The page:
Kathmandu, February 10
After becoming prime minister in August, Pushpa Kamal Dahal had vowed to focus on result-oriented work and not waste time by attending formal events or cutting ribbons. But six months down the line, the PM has failed to walk the talk.
Dahal had set four priorities — amending the constitution, holding civic polls, giving pace to the post-earthquake reconstruction work and spearheading infrastructure development.
Discontinuing the tradition of holding regular Cabinet meeting twice a week – on Mondays and Thursdays — Prime Minister Dahal’s Cabinet met only twice — on February 2 and January 19 — in the past one month. An emergency meeting, however, was held yesterday at his official residence to extend the tenure of transitional justice commissions.
Dahal’s schedule posted on his website, cmprachanda.com, shows that he attended at least 26 functions related to cutting ribbons and lighting lamps in the last 30 days. During this period, he went to Parbat to inaugurate a trade fair, flew to Chitwan to attend a convention of contractors’ association and to lay the foundation stone of a martyrs’ park. He also visited Siraha to unveil statues of martyrs.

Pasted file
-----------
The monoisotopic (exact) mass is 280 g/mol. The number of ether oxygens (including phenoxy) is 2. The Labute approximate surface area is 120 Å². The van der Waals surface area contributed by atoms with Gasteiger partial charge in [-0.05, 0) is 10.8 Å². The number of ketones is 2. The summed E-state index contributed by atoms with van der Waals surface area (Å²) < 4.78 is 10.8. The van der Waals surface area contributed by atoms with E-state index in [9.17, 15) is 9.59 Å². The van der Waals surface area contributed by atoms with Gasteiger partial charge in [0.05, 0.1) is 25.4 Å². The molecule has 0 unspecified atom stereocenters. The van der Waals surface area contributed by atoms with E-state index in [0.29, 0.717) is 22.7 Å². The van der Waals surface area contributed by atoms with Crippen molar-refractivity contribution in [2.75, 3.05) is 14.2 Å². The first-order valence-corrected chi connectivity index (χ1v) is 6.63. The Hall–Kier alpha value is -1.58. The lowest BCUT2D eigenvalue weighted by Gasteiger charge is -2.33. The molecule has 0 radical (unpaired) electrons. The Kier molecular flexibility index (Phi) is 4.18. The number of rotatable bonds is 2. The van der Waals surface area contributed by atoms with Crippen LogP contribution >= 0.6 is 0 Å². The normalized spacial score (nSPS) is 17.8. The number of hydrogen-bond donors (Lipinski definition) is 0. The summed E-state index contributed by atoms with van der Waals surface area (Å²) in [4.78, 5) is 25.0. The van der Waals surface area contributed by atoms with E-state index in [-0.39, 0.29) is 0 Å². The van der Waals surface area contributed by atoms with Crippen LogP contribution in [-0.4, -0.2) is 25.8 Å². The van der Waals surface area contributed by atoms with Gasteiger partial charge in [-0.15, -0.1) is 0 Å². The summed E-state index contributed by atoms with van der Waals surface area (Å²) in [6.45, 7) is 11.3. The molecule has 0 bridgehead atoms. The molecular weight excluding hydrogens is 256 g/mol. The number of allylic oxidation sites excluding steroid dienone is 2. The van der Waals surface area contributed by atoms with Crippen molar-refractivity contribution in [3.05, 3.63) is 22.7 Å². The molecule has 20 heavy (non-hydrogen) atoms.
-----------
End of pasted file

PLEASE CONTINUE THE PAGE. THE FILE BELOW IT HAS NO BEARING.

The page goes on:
His fondness for such events has not ebbed. Today itself, he attended a function marking the 26th anniversary of the establishment of the Commission for the Investigation of Abuse of Authority and the annual general meeting of the Management Association in the capital.
According to one of his aides, the PM receives around a dozen invites daily but accepts only one or two of them.
His engagements include meeting national and international delegates, leaders of parties and representatives of the House, commissions and organisations to dwell on current socio-political topics. But the priorities he had set have not been met yet.
As ex-officio chairman of Investment Board Nepal, Dahal has called only one meeting since he became the prime minister.
Referring to the executive head’s busy schedule of inaugurating seminars and cutting ribbons, Dahal’s predecessor and leader of the opposition KP Sharma Oli had said, “One who carries scissors in one pocket and match-box in another can’t do anything.”
When asked, the PM’s Chief Political Adviser Chandra Prakash Khanal admitted that the PM had not kept all his promises.
“Once he attended two inaugural events. Others considered it a precedent and started inviting him,” Khanal told THT. He, however, claimed that most of the PM’s public appearances were for the larger benefit of the people.
Leaders of the prime minister’s own party have expressed concern about the PM attending inauguration events and seminars, a source told this daily, seeking anonymity.
“We’ll try to reduce the prime minister’s presence in such events,” Khanal said. “From now on he will attend only such events that are directly related to benefit of the public.”
A version of this article appears in print on February 11, 2017 of The Himalayan Times.